The decision to place a member of your family in a nursing home or assisted living is difficult, but often necessary.If you currently have a family member in assisted living or a nursing home, please make sure that someone you trusts checks them regularly to ensure that the home is providing proper care.Never hesitate to ask the staff any question, and always bring up any concern you have.Write down the names of the individuals with whom you speak.Do not let nursing home staffs tell you that you are worrying too much.When it comes to the care of your family, you can never be cautious enough. Finally, remember that neglect and abuse has many signs, some of which can be hard to immediately detect.Every time you visit your family member, be sure to always check the following by talking to the staff, and making your own observations: 1. be sure that there are no signs of bruising on your family member from possible abuse, 2. make sure that they are receiving the proper and necessary medication and nutrition, 3, makes sure that the staff is frequently monitoring that there are no bed or pressure sores developing, and 4. make sure that nursing home staff is capable of responding immediately to an emergency situation.

If you suspect abuse, you can report it to the local regulatory authorities:

In Pennsylvania you can go to the Office of Aging website

http://www.aging.state.pa.us/aging/site/default.asp

In New Jersey, contact the Adult Protective Services

http://www.state.nj.us/health/senior/aps.shtml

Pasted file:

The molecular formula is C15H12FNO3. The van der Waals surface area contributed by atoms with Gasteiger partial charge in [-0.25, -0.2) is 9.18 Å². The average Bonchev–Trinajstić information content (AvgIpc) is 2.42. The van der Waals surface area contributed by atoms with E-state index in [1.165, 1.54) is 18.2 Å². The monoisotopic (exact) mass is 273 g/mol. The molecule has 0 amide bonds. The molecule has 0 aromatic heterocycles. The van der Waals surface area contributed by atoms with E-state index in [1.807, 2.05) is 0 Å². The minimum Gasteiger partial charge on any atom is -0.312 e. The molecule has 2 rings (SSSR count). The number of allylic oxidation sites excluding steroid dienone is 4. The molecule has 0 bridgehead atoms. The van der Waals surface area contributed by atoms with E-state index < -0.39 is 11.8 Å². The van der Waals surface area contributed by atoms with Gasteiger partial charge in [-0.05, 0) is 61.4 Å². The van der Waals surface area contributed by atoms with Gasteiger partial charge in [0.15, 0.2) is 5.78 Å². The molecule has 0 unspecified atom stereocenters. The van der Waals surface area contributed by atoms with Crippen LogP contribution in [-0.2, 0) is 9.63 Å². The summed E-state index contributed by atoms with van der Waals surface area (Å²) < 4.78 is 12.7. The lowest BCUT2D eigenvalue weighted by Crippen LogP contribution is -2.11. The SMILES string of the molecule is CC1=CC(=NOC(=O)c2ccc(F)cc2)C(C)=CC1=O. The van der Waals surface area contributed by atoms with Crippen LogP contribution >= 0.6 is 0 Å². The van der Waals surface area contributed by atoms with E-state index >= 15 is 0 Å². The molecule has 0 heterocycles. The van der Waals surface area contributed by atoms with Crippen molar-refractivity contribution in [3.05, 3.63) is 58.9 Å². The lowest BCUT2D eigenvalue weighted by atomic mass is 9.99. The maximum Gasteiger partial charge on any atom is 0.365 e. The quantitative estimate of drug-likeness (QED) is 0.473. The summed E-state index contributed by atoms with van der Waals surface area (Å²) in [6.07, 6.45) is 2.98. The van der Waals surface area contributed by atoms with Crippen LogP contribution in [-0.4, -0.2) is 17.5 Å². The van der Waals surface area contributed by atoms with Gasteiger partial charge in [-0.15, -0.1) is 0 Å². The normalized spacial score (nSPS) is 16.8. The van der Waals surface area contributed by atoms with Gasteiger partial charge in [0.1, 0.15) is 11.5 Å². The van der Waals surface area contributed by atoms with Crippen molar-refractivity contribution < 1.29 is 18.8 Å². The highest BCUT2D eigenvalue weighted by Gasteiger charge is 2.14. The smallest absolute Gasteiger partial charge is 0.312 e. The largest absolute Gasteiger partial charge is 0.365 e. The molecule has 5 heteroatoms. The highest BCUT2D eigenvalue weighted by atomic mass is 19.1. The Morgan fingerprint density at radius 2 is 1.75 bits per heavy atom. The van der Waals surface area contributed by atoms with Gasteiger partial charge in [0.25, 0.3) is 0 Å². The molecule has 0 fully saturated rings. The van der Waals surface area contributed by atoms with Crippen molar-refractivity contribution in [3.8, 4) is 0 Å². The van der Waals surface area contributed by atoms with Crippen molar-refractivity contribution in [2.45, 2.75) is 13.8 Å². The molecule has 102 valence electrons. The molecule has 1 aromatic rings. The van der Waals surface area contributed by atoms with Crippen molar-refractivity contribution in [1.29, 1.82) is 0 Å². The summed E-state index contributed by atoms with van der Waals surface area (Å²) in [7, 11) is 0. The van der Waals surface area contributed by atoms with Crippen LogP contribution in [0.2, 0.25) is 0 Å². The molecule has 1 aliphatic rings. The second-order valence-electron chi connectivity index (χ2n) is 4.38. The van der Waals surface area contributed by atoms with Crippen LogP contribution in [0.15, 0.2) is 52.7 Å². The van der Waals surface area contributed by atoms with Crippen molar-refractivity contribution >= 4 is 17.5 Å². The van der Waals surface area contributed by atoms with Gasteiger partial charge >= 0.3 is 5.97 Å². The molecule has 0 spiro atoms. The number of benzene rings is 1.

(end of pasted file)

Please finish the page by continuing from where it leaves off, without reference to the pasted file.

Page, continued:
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Contact a Nursing Home Abuse Lawyer in New Jersey

Contact a Nursing Home Abuse Lawyer in Pennsylvania

Parents Beware- Toys With Hazardous Chemical to Remain on Market this Holiday Season

So much for the Holiday Spirit. As you shop for your kid’s holiday presents this season, you risk buying a toy that contains an already banned plastic linked to children’s illnesses.That’s because “a new federal ban on the use of the controversial chemical phthalate in teethers, pacifiers and other children’s products won’t apply to goods already in warehouses or on store shelves, federal safety regulators said yesterday.” – Annys Shin, The Washington Post

Unfortunately the Consumer Product and Safety Commision has decided to allow the makers of child toys and products containing a banned plastic to remain on the shelves.This means that, various companies, including manufacturers in China and other third will countries, will be allowed to sell their products containing the controversial chemical as long as they are manufactured before the date the ban takes place (February 10th, 2009).Most of these products are already on shelves for the holidays.

The ban, which was passed in August as part of a landmark product safety law, is supposed to remain in effect until a panel finishes a scientific review of phthalates.Although testing is still taking place, a scientific consensus has already formed that demonstrates this plastic’s hazard.Studies have shown that phthalates, “…have been shown to change hormone levels and cause birth defects.” Phthalates have negative effects on individuals of all age, however, in particular, “Young infants are more vulnerable to the potential adverse effects of phthalates given their increased dosage per unit body surface area, metabolic capabilities, and developing endocrine and reproductive systems.” – Sathyanarayana